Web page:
What is public health insurance
What's the issue?
A key issue in the health reform debate is how best to provide affordable, high-quality health insurance for an estimated 36 million uninsured U.S. citizens. Reform legislation in the U.S. House of Representatives and Senate proposes to accomplish that through several means, including expansion of Medicaid, the federal-state program for poor and low-income people; opportunities to buy private health insurance coverage through new insurance exchanges; and the alternative option of enrolling in a new public health insurance plan or plans that would also be offered through the insurance exchange.
On November 7, 2009, the House adopted its version of health reform, the Affordable Health Care for America Act (HR 3962). An analysis by the Congressional Budget Office (CBO) suggests that 6 million Americans would ultimately meet the specific eligibility requirements laid out in the bill and would choose to enroll in the public plan. The Senate is still finalizing details of its proposal, but the sponsors say a key difference from the House bill is that the Senate version would include a provision to allow states to "opt out" of offering a public plan.
In general, supporters believe that a public plan could bring new competition, choice, and accountability to the provision of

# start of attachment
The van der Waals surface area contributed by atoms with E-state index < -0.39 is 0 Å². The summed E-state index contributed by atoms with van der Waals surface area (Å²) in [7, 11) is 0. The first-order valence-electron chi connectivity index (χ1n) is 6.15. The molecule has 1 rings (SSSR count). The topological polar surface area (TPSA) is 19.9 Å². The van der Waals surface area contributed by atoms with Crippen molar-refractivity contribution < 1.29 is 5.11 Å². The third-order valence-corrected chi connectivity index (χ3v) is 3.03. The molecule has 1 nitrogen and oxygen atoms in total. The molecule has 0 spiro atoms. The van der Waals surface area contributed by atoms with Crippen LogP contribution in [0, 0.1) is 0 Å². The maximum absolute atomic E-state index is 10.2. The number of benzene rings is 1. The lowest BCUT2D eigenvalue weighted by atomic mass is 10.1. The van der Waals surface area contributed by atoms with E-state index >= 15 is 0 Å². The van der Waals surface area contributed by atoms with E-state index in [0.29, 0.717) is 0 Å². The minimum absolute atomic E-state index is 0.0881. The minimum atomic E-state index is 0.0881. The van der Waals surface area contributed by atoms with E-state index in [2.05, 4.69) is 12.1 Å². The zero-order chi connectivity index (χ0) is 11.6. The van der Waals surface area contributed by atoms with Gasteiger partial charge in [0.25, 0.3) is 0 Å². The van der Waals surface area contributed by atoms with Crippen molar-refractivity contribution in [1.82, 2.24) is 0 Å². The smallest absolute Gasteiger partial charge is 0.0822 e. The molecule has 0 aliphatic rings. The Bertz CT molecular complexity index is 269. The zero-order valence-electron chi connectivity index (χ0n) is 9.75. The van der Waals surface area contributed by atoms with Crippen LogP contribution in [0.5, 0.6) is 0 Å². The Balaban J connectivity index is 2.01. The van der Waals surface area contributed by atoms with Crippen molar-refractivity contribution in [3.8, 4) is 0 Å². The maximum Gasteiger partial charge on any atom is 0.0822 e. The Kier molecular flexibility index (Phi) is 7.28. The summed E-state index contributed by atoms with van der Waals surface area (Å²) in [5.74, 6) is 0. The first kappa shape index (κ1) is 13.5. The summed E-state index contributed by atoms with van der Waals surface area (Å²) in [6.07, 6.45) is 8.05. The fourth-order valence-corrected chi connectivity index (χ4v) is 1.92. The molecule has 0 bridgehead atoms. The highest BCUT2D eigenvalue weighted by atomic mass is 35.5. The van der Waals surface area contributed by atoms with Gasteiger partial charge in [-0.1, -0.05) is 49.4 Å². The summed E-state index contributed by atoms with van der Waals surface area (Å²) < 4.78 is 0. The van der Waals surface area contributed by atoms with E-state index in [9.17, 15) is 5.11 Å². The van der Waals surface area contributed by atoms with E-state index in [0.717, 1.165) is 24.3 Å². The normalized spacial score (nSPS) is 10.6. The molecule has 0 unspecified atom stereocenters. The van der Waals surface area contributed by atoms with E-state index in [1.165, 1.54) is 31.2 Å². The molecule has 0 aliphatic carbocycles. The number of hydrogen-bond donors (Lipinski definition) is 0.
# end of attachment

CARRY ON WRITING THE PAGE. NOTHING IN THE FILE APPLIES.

health insurance. Administrative expenses could be lower than for private insurers, and there would be no need to generate returns for shareholders; as a result, dollars spent on health coverage would stretch further. The House version of the public plan would negotiate payment rates with doctors, hospitals, and other providers, and supporters hope those rates could be lower than those paid by private insurers. The public plan would also be required to develop innovative payment mechanisms that could ultimately hold down the rate of increase in health costs.
Role of government: Opponents of a public plan argue that it would present unfair competition to private health insurers. Some provider organizations worry that by driving down prices, a public plan would reduce their ability to provide high-quality care. Employer and insurer organizations add that in order to maintain their revenues, health care providers might "cost-shift" by raising charges to employer-based plans. A public plan is also opposed by those who are concerned that it could unduly expand the role of government in health insurance and health care. Finally, there are also growing questions, on the part of both supporters and opponents alike, about how viable or effective the latest redesigned version of the public plan is likely to be.Source: m.healthaffairs.org